Life on a nude beach is surprisingly polite - at least in France. For one thing, it is terribly bad-mannered to stare at fellow nudies or, for that matter, to even essay an admiring glance. Eye levels remain discreetly above the neck.
That is not to say nudies don't stare or look disapproving. They do - at invaders, fully suited bathers who dare to trek to their stretch of beach to enjoy sun and surf. Word of an invader - a voyeur - spreads quickly.
"I see some voyeurs!" announced a muscular man breathlessly as he plunged into the ocean. "Where?" we gasped. "Over there, among the sand dunes."
Extending his hand, he introduced himself. Jacques was angry. "Where has etiquette gone? How impolite to stare. Surely they are not French," he concluded haughtily.
I couldn't believe it. Me, naked, discussing etiquette with a stranger, also naked, as casually as if we were discussing directions to the Louvre. Two weeks ago, I would have said the idea was preposterous! But that was before I called my friend Julie in Paris to announce I'd visit her in July.
Julie said she wasn't going to be in Paris. She would be on the west coast of France, and suggested I take a train to Les Sables to join her. Peter, her
Danish husband, would pick me up. I could spend a week in Longeville, a nearby village where they'd rented a cottage. "The beach is gorgeous," she proclaimed. "No other Americans except us. Mostly French. Some Germans, Dutch, English - and miles of Atlantic sand, dunes and pine trees.
"Joy, there's just one thing you should know - the beach we use is nude."
Me nude? Never! I thought piously. When no beach house is available, my European friends may change into a bathing suit in the open. But me - I'm the gal who changes covertly in the car.
I said, "Thanks anyway. I'll see you soon."
I hung up and reassessed the situation. Seeing my lifelong friend and catching up on our lives and children were more important than my deep-seated Midwest inhibitions. I'd call her back. But how would I handle talking to Peter in the buff? Political theory over a bottle of wine at a cafe made sense. Under a hot sun au naturel was another matter. Besides, I was no Bo Derek 10 - not even a midway 5. There was no way I could shed my extra padding so quickly. I sighed - and then called Paris.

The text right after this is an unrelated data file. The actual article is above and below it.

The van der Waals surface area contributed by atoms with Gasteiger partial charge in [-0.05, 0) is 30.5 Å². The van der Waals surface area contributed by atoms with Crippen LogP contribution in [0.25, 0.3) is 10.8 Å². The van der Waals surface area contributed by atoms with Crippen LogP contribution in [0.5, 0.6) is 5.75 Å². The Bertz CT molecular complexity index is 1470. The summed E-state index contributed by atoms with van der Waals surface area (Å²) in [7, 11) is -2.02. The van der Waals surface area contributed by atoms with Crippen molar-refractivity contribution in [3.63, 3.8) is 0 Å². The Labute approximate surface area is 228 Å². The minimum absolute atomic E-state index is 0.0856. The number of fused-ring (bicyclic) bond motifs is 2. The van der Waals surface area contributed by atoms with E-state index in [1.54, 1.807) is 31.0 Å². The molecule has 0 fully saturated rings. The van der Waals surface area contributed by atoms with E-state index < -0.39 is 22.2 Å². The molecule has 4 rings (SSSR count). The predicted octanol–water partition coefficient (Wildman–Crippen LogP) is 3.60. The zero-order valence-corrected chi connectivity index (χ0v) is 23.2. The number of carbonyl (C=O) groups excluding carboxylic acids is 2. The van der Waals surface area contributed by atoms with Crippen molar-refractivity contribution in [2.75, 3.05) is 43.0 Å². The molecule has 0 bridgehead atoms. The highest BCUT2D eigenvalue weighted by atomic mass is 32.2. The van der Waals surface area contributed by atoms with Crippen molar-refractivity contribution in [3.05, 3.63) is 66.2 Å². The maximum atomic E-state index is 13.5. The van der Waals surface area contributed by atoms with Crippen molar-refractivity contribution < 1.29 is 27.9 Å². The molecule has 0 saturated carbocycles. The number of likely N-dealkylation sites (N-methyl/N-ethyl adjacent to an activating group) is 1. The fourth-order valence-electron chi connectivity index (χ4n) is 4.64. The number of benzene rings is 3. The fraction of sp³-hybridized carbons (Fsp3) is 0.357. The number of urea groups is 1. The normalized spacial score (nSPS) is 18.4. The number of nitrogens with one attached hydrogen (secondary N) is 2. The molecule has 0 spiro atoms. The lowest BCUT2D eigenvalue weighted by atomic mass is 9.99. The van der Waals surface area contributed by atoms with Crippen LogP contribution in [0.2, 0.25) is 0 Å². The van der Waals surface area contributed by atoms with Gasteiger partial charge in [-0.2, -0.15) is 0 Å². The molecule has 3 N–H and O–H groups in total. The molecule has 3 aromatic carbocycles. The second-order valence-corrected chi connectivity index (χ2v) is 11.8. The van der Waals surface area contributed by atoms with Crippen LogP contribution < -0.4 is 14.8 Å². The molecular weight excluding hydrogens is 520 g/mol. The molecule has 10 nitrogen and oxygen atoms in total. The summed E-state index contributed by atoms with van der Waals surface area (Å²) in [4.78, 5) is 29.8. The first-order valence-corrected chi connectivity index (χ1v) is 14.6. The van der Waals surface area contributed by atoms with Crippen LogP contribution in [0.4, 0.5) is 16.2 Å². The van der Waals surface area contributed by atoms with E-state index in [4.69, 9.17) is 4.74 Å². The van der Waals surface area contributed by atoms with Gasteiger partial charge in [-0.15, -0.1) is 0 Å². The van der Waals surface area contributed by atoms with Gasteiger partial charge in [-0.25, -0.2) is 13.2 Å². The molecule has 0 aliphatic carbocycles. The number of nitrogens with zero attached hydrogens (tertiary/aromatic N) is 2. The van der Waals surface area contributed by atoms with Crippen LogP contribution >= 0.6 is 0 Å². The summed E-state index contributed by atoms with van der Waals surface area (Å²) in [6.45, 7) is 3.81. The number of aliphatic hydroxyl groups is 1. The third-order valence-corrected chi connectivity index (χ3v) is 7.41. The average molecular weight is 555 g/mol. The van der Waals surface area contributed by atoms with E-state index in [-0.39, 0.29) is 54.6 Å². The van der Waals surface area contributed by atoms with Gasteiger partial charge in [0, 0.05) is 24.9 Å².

I arrived at Longeville with enormous apprehension, which I took great care to hide. I was too embarrassed to admit how nervous I was about bare encounters. The next morning, Julie suggested we take a before-breakfast walk on the beach.
As we came up over the dunes, she took off her T-shirt. I did, too. It seemed odd walking outside in my underwear. But then again, this was France.
Julie was right about the magnificent beach - long, wide and, best of all, uncommercial, except for a small restaurant and beach house. "This section is for the textiles, or the people wearing bathing suits," she explained.
We walked along the water's edge, T-shirts and tennies in hand. Suddenly, Julie took off her bra. So did I. "This section is for the semis," she said. I had never been to a topless beach, but had no opportunity to comment, since she was busy telling me about her work with UNESCO.
Finally we came to the nude beach. No bare tops or bottoms in sight - too early to sunbathe, I gathered. We returned to the cottage to prepare for the real day at the beach. "Put suntan lotion everywhere," Julie cautioned, emphasizing everywhere.
Peter left for the beach first with daughter Mary, and was already in the water when Julie and I arrived. Thank goodness. That bought me time to adjust. The nudies were out in force, basking in the sun and frolicking in the ocean. Julie took off her bikini. I doffed mine, too, pretending this was as natural as slipping off a jacket. We stretched out, feeling the warm sun full-body.
Amazingly, it took very little time to forget my shyness. Swimming without the restriction of a suit felt wonderful. Still, I was embarrassed, but not
because I was "dressed" like the emperor in "The Emperor's New Clothes." The problem was color. I was pale as the underbelly of a fish. Next time, I resolved, I'd go to a tanning salon first.
Fascinated, I surveyed the nude scene. Carefully, of course, so as not to offend anyone. Tall, short, skinny, flabby, muscular - the nudies came in all sizes and shapes, from grandmothers to toddlers. All these bare-as-a-bun people walked around chatting, sunning, swimming and batting beach balls with as much ease as if they were strolling along the Champs-Elysees.
Even more surprising, the scene was about as sexy as a picnic in the park. There was cuddling among the textiles and among the semis. But not the nudies. Their manners were impeccable.
If you are a voyeur in search of sexy women or men, stick to the beaches with the string bikinis. With nothing else to reveal, we nudies are actually a rather boring lot.
That evening back at the cottage, Peter and I continued the political discussion we had started at the beach. Or rather, I listened and he
expounded. Finally I interrupted. "I've got a pressing question - one that's been bothering me since we left the beach. How will I recognize Monsieur and Madame Tousquet with their clothes on?"
"Tres simple," he said. "Madame is the one with haunting brown eyes. Monsieur has the salt-and-pepper mustache."